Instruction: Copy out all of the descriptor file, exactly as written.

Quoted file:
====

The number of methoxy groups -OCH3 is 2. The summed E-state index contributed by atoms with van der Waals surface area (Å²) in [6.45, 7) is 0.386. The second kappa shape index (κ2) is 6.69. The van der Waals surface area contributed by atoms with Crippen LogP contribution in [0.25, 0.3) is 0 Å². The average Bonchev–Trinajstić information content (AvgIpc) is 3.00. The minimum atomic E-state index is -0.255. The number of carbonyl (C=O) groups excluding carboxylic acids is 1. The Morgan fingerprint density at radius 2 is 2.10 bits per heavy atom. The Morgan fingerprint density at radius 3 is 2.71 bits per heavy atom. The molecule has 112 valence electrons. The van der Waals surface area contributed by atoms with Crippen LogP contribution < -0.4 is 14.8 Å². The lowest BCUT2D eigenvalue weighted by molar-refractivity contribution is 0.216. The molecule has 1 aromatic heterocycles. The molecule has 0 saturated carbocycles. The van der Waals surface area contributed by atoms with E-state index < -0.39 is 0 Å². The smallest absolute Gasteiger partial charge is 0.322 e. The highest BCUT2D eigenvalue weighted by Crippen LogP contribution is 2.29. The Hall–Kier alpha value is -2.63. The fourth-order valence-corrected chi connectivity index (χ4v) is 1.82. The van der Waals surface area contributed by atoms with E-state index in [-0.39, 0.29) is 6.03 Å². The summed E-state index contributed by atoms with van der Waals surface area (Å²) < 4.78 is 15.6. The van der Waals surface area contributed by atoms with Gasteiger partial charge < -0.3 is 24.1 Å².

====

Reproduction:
The number of methoxy groups -OCH3 is 2. The summed E-state index contributed by atoms with van der Waals surface area (Å²) in [6.45, 7) is 0.386. The second kappa shape index (κ2) is 6.69. The van der Waals surface area contributed by atoms with Crippen LogP contribution in [0.25, 0.3) is 0 Å². The average Bonchev–Trinajstić information content (AvgIpc) is 3.00. The minimum atomic E-state index is -0.255. The number of carbonyl (C=O) groups excluding carboxylic acids is 1. The Morgan fingerprint density at radius 2 is 2.10 bits per heavy atom. The Morgan fingerprint density at radius 3 is 2.71 bits per heavy atom. The molecule has 112 valence electrons. The van der Waals surface area contributed by atoms with Crippen LogP contribution < -0.4 is 14.8 Å². The lowest BCUT2D eigenvalue weighted by molar-refractivity contribution is 0.216. The molecule has 1 aromatic heterocycles. The molecule has 0 saturated carbocycles. The van der Waals surface area contributed by atoms with E-state index < -0.39 is 0 Å². The smallest absolute Gasteiger partial charge is 0.322 e. The highest BCUT2D eigenvalue weighted by Crippen LogP contribution is 2.29. The Hall–Kier alpha value is -2.63. The fourth-order valence-corrected chi connectivity index (χ4v) is 1.82. The van der Waals surface area contributed by atoms with E-state index in [-0.39, 0.29) is 6.03 Å². The summed E-state index contributed by atoms with van der Waals surface area (Å²) < 4.78 is 15.6. The van der Waals surface area contributed by atoms with Gasteiger partial charge < -0.3 is 24.1 Å².